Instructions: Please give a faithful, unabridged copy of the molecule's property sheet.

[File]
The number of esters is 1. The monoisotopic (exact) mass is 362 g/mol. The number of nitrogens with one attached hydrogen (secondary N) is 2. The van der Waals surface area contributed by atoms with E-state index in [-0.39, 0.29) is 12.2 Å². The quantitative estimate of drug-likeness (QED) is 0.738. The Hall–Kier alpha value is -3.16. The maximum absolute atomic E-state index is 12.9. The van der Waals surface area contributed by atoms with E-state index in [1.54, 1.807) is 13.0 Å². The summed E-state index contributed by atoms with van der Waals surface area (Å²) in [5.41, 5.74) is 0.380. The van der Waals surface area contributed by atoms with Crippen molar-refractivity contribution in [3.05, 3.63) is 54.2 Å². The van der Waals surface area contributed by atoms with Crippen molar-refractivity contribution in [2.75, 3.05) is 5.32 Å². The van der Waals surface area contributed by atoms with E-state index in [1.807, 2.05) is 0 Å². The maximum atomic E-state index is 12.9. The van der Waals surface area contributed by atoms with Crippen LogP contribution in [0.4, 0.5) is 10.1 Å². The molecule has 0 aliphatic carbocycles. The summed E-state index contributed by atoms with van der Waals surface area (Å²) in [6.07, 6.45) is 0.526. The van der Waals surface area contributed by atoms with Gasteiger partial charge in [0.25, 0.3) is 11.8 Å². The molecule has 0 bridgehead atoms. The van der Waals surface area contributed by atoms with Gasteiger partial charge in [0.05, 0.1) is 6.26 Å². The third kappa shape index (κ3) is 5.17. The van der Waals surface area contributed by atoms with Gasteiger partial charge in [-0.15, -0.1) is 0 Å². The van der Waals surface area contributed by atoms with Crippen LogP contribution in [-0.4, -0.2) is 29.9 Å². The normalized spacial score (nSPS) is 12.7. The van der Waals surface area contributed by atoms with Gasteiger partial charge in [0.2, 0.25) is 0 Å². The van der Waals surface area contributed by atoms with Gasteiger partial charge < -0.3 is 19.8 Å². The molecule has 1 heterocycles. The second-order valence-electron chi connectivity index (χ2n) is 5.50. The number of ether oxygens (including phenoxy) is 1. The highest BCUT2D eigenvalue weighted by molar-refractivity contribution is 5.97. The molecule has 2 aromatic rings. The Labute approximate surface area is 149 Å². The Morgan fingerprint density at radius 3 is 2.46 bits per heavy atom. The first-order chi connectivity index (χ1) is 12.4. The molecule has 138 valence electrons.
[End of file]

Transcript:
The number of esters is 1. The monoisotopic (exact) mass is 362 g/mol. The number of nitrogens with one attached hydrogen (secondary N) is 2. The van der Waals surface area contributed by atoms with E-state index in [-0.39, 0.29) is 12.2 Å². The quantitative estimate of drug-likeness (QED) is 0.738. The Hall–Kier alpha value is -3.16. The maximum absolute atomic E-state index is 12.9. The van der Waals surface area contributed by atoms with E-state index in [1.54, 1.807) is 13.0 Å². The summed E-state index contributed by atoms with van der Waals surface area (Å²) in [5.41, 5.74) is 0.380. The van der Waals surface area contributed by atoms with Crippen molar-refractivity contribution in [3.05, 3.63) is 54.2 Å². The van der Waals surface area contributed by atoms with Crippen molar-refractivity contribution in [2.75, 3.05) is 5.32 Å². The van der Waals surface area contributed by atoms with E-state index in [1.807, 2.05) is 0 Å². The maximum atomic E-state index is 12.9. The van der Waals surface area contributed by atoms with Crippen LogP contribution in [0.4, 0.5) is 10.1 Å². The molecule has 0 aliphatic carbocycles. The summed E-state index contributed by atoms with van der Waals surface area (Å²) in [6.07, 6.45) is 0.526. The van der Waals surface area contributed by atoms with Gasteiger partial charge in [0.25, 0.3) is 11.8 Å². The molecule has 0 bridgehead atoms. The van der Waals surface area contributed by atoms with Gasteiger partial charge in [0.05, 0.1) is 6.26 Å². The third kappa shape index (κ3) is 5.17. The van der Waals surface area contributed by atoms with Gasteiger partial charge in [-0.15, -0.1) is 0 Å². The van der Waals surface area contributed by atoms with Crippen LogP contribution in [-0.4, -0.2) is 29.9 Å². The normalized spacial score (nSPS) is 12.7. The van der Waals surface area contributed by atoms with Gasteiger partial charge in [0.2, 0.25) is 0 Å². The van der Waals surface area contributed by atoms with Gasteiger partial charge < -0.3 is 19.8 Å². The molecule has 1 heterocycles. The second-order valence-electron chi connectivity index (χ2n) is 5.50. The number of ether oxygens (including phenoxy) is 1. The highest BCUT2D eigenvalue weighted by molar-refractivity contribution is 5.97. The molecule has 2 aromatic rings. The Labute approximate surface area is 149 Å². The Morgan fingerprint density at radius 3 is 2.46 bits per heavy atom. The first-order chi connectivity index (χ1) is 12.4. The molecule has 138 valence electrons.